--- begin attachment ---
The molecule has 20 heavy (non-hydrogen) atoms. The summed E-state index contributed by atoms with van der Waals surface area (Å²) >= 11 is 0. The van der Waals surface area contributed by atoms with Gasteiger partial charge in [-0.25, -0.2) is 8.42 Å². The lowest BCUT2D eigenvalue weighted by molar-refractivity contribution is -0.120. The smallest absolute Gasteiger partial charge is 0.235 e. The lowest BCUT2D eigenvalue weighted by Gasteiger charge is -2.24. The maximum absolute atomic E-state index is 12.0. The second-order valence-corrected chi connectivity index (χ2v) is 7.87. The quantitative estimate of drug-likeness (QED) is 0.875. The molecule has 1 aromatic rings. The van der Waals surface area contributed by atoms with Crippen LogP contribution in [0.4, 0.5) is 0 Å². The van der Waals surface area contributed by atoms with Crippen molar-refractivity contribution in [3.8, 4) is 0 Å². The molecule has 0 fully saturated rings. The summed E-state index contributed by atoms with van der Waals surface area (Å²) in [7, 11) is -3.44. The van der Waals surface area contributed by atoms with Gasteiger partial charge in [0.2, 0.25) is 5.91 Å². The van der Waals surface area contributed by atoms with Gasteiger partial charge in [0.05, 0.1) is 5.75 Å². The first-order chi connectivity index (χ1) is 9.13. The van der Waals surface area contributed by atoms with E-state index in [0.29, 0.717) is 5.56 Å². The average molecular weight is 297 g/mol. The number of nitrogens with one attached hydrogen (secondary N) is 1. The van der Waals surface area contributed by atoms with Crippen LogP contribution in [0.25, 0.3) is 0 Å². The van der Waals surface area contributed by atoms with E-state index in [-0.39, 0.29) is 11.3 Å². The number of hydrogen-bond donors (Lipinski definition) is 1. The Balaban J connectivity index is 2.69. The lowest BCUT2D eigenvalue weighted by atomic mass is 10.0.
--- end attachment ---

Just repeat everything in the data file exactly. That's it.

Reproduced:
The molecule has 20 heavy (non-hydrogen) atoms. The summed E-state index contributed by atoms with van der Waals surface area (Å²) >= 11 is 0. The van der Waals surface area contributed by atoms with Gasteiger partial charge in [-0.25, -0.2) is 8.42 Å². The lowest BCUT2D eigenvalue weighted by molar-refractivity contribution is -0.120. The smallest absolute Gasteiger partial charge is 0.235 e. The lowest BCUT2D eigenvalue weighted by Gasteiger charge is -2.24. The maximum absolute atomic E-state index is 12.0. The second-order valence-corrected chi connectivity index (χ2v) is 7.87. The quantitative estimate of drug-likeness (QED) is 0.875. The molecule has 1 aromatic rings. The van der Waals surface area contributed by atoms with Crippen LogP contribution in [0.4, 0.5) is 0 Å². The van der Waals surface area contributed by atoms with Crippen molar-refractivity contribution in [3.8, 4) is 0 Å². The molecule has 0 fully saturated rings. The summed E-state index contributed by atoms with van der Waals surface area (Å²) in [7, 11) is -3.44. The van der Waals surface area contributed by atoms with Gasteiger partial charge in [0.2, 0.25) is 5.91 Å². The van der Waals surface area contributed by atoms with Gasteiger partial charge in [0.05, 0.1) is 5.75 Å². The first-order chi connectivity index (χ1) is 9.13. The van der Waals surface area contributed by atoms with E-state index in [0.29, 0.717) is 5.56 Å². The average molecular weight is 297 g/mol. The number of nitrogens with one attached hydrogen (secondary N) is 1. The van der Waals surface area contributed by atoms with Crippen LogP contribution in [0.25, 0.3) is 0 Å². The van der Waals surface area contributed by atoms with E-state index in [-0.39, 0.29) is 11.3 Å². The number of hydrogen-bond donors (Lipinski definition) is 1. The Balaban J connectivity index is 2.69. The lowest BCUT2D eigenvalue weighted by atomic mass is 10.0.